The military regime’s Ministry of Health reported Myanmar’s first Omicron infections in late 2021, among four people who returned from Dubai on December 14. 

Most of the subsequent confirmed cases were also among returning travellers who had been quarantined upon arrival. In late January, however, the junta announced that genomic sequencing showed community transmission of Omicron in Kalay and Tamu townships in Sagaing Region, close to the border with India.

Since then, the number of Omicron cases has risen to 348. This includes 84 cases of community transmission, of which 72 were in Sagaing Region and 12 in Yangon Region.

As was the case during last year’s third wave, the numbers don’t tell the full story, however.

Experts say the real number of Omicron cases is far higher than the data suggests, and that Omicron may already be the dominant variant in Myanmar. 

Because Myanmar has limited capacity to carry out genomic sequencing, few samples have been submitted for lab analysis, so in most cases the variant is not known. However, a high proportion of those that have been analysed have turned out to be Omicron.

Ten of Yangon’s Omicron cases, for example, were from a large cluster at a factory in Mingaladon Township: of the 2,233 workers tested, 718 were confirmed positive. Only 10 of those samples were submitted for sequencing, and all came back as Omicron, suggesting the other 708 are likely to be Omicron as well.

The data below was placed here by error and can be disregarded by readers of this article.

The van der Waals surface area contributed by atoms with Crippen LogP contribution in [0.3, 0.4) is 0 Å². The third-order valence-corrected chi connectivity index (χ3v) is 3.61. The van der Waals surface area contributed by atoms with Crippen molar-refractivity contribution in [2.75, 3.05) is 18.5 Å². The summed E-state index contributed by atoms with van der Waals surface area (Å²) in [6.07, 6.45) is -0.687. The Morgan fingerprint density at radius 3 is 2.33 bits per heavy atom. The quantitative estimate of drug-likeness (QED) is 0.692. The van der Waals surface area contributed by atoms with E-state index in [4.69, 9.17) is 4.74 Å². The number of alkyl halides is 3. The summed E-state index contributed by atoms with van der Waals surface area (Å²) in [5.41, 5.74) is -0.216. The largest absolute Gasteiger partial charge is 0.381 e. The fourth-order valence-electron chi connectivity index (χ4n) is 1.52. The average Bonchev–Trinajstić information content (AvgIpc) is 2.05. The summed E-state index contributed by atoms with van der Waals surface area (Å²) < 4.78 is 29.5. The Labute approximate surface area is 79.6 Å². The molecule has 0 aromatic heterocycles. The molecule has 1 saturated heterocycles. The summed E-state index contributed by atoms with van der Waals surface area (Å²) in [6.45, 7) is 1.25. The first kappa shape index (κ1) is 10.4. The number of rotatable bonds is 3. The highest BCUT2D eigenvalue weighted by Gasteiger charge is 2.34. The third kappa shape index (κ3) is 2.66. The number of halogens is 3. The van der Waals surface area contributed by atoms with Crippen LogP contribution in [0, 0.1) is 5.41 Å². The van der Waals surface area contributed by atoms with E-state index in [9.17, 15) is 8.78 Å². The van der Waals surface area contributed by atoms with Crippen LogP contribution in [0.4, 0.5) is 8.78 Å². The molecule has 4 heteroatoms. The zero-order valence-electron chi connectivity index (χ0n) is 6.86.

Meanwhile, some doctors and residents in Yangon told Frontier that the number of people exhibiting Omicron-like symptoms seemed to have increased in February.

The Jivitadana Sangha Hospital in Bahan Township in Yangon has been in lockdown since February 5 after more than 40 monks and hospital staff were confirmed to be infected with COVID-19.

Dr Than Naing Soe, a spokesperson for the junta’s health ministry, told BBC Burmese yesterday that a fourth wave has started in Yangon, but not the rest of the country.